Songza, the music-streaming and recommendation service that has picked up some 4.8 million monthly active users with its free, ad-based service, is turning on a feature now that it hopes will convert some of its most loyal listeners into more monetizable ones. It is launching “Club Songza,” a subscription-based service that is priced at $0.99 per week for users to get an ad-free experience.
Songza has started out by sending emails to its 500,000 most loyal users in the U.S. and Canada — the only two markets where Songza is currently available — encouraging them to sign up. “You can now subscribe to Club Songza to go ad-free and get double the skips on Songza’s apps for iPhone, Android, Sonos, and the web,” the email says. “Only $0.99 per week. (Cheaper than a soda!)”
Maybe not cheaper than Spotify, though, which starts at $4.99/month for desktop/laptop ad-free subscriptions and $9.99/month to include mobile and other devices.
“We’ll be sending out more invites, and over the next few days we will have sent it out to everyone,” Elias Roman, the CEO and co-founder of Songza, told us after we contacted him to ask about the service.
Songza, which was co-founded by Roman after Amazon in 2010 bought his previous startup, Amie Street, also counts the e-commerce giant as an “active” minority shareholder.
So why the move to paid subscriptions? You may think that it’s because it’s hard to monetize ads on a user base of 4.8 million listeners, or because Songza is not able to make enough from the labels on those numbers. But Roman says otherwise. “The primary reason is user request,” he says. A lot of users have been requesting an ad-free service, he adds, and they are throwing in a couple of other sweeteners: more ability to skip tracks (to 12 from 6 in the free version) and special access to more premium content. He points out that Songza’s playlists are curated by 50 very top music experts that source rare content, such as “a track on vinyl from a swap meet in Brazil.” At other times, it may be a playlist created by a famous DJ.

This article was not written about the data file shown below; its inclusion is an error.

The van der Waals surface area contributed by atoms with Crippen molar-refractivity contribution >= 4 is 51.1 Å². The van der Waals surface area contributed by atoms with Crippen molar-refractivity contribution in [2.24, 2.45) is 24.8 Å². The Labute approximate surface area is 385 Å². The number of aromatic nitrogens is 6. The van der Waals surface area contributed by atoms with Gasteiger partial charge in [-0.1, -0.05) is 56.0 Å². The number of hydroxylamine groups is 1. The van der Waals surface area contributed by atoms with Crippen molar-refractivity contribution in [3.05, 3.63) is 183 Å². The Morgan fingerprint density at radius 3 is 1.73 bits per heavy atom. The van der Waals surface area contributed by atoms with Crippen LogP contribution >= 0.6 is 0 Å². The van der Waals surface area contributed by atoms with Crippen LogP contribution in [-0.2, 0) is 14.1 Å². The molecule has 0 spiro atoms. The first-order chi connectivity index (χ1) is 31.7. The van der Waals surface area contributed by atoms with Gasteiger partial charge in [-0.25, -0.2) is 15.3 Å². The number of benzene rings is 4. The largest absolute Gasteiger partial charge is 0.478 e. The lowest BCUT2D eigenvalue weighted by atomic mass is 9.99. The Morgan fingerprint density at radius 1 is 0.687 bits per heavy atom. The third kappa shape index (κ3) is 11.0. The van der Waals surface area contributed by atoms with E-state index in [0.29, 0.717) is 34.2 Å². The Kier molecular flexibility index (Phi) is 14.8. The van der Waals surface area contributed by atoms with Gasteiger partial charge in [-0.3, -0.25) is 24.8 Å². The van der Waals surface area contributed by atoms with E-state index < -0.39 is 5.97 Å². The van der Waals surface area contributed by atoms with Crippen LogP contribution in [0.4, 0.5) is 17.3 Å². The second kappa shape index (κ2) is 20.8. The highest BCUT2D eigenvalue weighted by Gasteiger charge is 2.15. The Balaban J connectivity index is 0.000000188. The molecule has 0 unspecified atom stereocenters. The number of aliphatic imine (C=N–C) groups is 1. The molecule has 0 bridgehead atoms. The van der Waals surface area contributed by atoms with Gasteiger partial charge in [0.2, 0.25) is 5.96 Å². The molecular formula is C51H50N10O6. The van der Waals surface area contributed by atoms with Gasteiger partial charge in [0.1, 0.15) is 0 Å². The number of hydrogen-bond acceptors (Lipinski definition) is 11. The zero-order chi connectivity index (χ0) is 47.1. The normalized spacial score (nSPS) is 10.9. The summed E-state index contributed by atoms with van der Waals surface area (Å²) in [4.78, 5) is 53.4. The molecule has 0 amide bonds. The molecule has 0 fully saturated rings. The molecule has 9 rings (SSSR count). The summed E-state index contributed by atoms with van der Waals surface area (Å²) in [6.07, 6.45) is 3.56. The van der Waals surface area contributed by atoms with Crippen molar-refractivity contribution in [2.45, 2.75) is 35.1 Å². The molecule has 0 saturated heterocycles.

On the ad front, Roman says that Songza makes the pitch to brands that what they may not be getting in listener numbers they are making up for in loyalty. “We generate millions of minutes of engagement,” he says. “It’s not quantity but quality.” In May, when Songza unveiled its newest version (3.0), it noted it was seeing 65 million minutes of use on its platform per day.
Other music streaming platforms have been grappling with questions of margins on digital music and debates over royalty payments across the music ecosystem. Most recently, Pandora founder Tim Westergren defended claims that it was squeezing artists. Last November, we wrote about how Spotify’s profitability structure is partly based on it achieving a particular level of scale.
While I had Roman’s ear, I also asked him the ever-present, slightly selfish question I like to ask of all U.S. startups: when are we going to see this service go abroad? “There are other territories on the roadmap,” he noted. The UK is not among them, however. “We look for relatively less crowded markets, and the UK doesn’t score super high in that category.”